A West Malling drug dealer has been jailed for more than ten years after police cracked a secret messaging system used to supply massive amounts of cocaine.  

Stephen Palmer was convicted following an investigation into the wholesale supply of drugs using the encrypted phone network EncroChat.

Palmer, from Kings Hill used EncroChat to communicate with other criminals, but in 2020 the service was decoded by international law enforcement agencies and some of the messages were passed to police forces in the UK.

An investigation by the Kent and Essex Serious Crime Directorate followed, which revealed a user handle ‘Palmbeach’ was used in arranging cocaine deals at almost £40,000 a kilogram. Detectives attributed hundreds of messages to Palmbeach, some of which also demonstrated an involvement in the supply of ketamine.

Palmer was identified by images sent from Palmbeach of him holding a fish, and selling a vehicle. He was arrested on 31 March 2023 and searches at an address linked to him near Ashford led to the seizure of a phone, £6,000 in cash, two designer watches and a quantity of a cutting agent.

More evidence linking Palmer to his distinctive EncroChat handle was discovered from paperwork relating to a property in France. This included a UK correspondence address in Hythe.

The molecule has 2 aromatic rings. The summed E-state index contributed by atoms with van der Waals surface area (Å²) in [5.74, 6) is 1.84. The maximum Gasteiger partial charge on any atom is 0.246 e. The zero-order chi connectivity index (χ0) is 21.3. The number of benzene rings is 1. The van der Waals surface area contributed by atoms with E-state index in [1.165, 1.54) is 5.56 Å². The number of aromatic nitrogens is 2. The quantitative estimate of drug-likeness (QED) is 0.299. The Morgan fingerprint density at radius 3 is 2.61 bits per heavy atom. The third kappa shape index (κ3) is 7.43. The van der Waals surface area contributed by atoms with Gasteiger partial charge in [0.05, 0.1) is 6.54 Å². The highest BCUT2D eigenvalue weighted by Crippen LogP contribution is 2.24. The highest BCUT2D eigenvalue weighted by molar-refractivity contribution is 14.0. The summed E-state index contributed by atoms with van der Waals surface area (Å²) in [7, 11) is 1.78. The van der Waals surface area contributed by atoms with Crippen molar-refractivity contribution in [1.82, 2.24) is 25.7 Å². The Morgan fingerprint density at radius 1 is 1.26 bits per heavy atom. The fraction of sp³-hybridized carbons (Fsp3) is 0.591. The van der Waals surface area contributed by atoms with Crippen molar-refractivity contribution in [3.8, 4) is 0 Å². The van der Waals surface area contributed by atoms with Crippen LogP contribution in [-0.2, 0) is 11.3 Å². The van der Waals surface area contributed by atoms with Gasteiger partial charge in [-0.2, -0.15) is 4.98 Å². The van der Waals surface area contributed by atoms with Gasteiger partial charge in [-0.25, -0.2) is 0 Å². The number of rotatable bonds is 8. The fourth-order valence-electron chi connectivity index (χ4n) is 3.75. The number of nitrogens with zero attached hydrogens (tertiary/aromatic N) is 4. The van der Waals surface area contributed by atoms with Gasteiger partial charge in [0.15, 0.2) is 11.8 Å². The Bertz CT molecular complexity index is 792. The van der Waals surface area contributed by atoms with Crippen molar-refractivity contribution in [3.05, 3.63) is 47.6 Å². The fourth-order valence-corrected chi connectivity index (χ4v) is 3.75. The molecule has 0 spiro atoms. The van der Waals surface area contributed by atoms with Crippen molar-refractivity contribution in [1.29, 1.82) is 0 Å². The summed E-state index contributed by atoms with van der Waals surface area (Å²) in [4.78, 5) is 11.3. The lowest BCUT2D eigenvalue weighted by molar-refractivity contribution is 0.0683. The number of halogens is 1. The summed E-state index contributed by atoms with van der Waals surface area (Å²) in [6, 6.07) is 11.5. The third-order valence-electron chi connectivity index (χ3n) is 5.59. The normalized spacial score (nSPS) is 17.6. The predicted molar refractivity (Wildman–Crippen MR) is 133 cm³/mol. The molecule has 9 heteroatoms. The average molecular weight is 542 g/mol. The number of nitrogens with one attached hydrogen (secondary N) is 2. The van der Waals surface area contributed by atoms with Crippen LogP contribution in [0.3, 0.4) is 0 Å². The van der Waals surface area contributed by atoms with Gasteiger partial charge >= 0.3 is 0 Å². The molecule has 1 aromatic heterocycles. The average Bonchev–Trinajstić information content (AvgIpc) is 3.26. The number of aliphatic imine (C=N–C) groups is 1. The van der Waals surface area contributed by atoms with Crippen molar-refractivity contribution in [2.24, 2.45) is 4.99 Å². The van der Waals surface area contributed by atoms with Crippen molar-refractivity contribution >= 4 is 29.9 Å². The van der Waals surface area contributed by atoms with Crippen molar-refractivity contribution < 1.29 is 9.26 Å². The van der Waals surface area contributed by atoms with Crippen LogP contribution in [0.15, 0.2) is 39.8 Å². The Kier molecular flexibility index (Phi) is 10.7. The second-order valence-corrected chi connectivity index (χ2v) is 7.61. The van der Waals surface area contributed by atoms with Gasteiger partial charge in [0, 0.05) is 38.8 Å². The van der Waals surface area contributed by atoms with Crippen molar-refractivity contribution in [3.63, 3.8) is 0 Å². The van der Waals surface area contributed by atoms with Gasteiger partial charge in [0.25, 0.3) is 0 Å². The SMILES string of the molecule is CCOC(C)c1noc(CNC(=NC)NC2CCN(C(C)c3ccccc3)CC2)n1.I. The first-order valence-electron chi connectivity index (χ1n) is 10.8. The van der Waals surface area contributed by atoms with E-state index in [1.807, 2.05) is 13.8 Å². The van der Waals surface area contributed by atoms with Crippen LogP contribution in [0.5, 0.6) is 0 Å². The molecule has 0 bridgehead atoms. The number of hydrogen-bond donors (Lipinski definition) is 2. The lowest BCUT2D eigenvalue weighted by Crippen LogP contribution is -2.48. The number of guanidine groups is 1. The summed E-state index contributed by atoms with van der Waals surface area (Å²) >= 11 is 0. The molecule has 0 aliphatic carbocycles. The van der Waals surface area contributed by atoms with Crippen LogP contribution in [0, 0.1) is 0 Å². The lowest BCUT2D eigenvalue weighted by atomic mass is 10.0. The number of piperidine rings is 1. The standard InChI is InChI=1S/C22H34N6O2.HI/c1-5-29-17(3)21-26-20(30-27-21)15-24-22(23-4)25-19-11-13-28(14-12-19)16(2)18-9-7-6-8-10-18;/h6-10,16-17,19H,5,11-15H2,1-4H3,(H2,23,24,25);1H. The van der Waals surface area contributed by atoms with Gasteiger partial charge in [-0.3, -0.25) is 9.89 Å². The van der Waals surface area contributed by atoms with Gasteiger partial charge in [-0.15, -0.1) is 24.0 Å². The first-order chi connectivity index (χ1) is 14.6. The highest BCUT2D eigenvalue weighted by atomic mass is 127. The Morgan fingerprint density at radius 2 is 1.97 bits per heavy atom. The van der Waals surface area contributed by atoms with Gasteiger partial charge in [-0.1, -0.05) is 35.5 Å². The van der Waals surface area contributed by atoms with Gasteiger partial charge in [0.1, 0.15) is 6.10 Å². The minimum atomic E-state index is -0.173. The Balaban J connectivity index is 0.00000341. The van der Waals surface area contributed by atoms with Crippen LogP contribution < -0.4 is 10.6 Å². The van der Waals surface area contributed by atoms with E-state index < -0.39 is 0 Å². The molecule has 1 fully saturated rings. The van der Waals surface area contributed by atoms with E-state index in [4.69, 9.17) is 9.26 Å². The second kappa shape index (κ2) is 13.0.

At Maidstone Crown Court, Palmer pleaded guilty to being concerned in the supply of cocaine and being concerned in the supply of ketamine.

On Friday 31 May 2024, Palmer, 41, was sentenced to ten years and six months’ imprisonment.

Detective Constable Steven Brown said:

‘Dismantling EncroChat was a huge breakthrough in tackling organised crime and it has now led to the arrests of thousands of criminals, worldwide. We don’t know for sure just how many kilograms of drugs Palmer was involved in supplying, but we can be certain that he occupied a significant role, moving cocaine in vast quantities.

‘The evidence obtained from phone messages can sometimes have limitations and we accept it has not been possible to conclusively link Palmer to any further offences, and this includes establishing whether any threats perceived from the messages were ever carried out. We will now be using the Proceeds of Crime Act to seek to recover cash and any other assets acquired, as a result of this criminal activity.’

By Ed

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